Swatches 4-6 demonstrate three different sorts of increases. They each look different, and they each are varying degrees of “invisible.”
The bar increase, my favorite when it doesn’t matter, leaves a horizontal bar across the bottom of the stitch. If you look at the toe of any sock I’ve ever knit, you’ll see them.
The M1 (make one) increase is a little more invisible, although you can see it if you’re looking for increases. This one can slant left, slant right, or leave a yarnover-esque hole (useful when doing openwork or lace). The trick to keeping the hole closed is to knit into the back of the stitch, twisting it and closing up the hole- the slant comes from whether you put your left needle into the stitch from the front or back, and I forget which is which. I always have to look it up.
The lifted increase is very difficult to explain, but is sort of a cross between the two. You pick up a leg of the stitch in the row below. It’s the most invisible of the three, but you need to remember to work at the very tippy tips of your sharpest needles for them, or else they stretch.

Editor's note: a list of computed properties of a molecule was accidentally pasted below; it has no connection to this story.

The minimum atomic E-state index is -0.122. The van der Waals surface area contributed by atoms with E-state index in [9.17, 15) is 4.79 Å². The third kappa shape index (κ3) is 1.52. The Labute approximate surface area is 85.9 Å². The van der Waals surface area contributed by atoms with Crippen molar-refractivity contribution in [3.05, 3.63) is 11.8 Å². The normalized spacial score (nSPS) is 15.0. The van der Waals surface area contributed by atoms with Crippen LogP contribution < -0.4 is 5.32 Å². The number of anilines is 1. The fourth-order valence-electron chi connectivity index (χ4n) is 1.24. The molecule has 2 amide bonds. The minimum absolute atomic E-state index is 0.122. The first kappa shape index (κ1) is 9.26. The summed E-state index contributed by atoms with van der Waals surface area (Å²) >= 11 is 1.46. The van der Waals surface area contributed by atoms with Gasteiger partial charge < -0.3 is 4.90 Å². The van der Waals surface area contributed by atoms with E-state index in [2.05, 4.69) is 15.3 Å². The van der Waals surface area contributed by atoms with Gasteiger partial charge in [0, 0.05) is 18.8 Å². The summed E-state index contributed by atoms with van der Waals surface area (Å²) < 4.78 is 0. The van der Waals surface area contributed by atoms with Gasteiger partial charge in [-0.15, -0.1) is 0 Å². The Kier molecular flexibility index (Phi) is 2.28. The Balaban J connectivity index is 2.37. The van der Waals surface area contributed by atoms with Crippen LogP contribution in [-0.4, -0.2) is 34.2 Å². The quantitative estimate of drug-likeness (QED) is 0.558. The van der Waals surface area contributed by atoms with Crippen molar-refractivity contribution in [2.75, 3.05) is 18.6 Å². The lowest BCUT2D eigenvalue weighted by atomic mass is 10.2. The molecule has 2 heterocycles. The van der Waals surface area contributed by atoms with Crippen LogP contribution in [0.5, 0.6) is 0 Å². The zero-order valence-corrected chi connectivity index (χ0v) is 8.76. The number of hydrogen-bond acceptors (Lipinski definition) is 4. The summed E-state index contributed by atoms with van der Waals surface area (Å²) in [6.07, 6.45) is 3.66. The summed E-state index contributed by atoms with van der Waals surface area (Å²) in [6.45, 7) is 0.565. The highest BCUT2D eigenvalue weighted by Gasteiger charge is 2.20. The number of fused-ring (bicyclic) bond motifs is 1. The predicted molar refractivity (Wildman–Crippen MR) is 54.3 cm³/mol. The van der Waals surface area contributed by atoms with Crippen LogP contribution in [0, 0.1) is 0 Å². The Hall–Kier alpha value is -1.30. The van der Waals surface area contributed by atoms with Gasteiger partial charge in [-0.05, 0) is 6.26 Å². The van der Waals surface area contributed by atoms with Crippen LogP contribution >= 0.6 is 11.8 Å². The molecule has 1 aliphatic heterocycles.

From the bottom: bar increase, M1 increase, lifted increase (swatches 4, 5, and 6).
I didn’t have to re-knit this entire swatch, but I re-knit rows 7-10 about 14 times before I was satisfied with the lifted increases. I had never even heard of them before this program, so I needed to look them up. The “Single Increase Savvy” article I mentioned before was great for this, but I just wasn’t grasping the concept. I ended up watching another video from Arenda Holladay for these lifted increases. I find it very helpful to see what legs went where. We’ll see if I have to re-knit this one.
One try on this one, also. I’ve done M1 increases lots, but I didn’t know how to get them right-leaning and left-leaning. There’s an excellent article in the “On Your Way To The Masters” articles on the tkga.com website (membership required) on the three different increases. It’s titled “Single Increase Savvy,” by Binka Schwan.
Only one pass at this one- it’s a bar increase, which is the kind I use most often. Easy peasy, lemon squeezy. We’ll see, though, if it gets returned. :)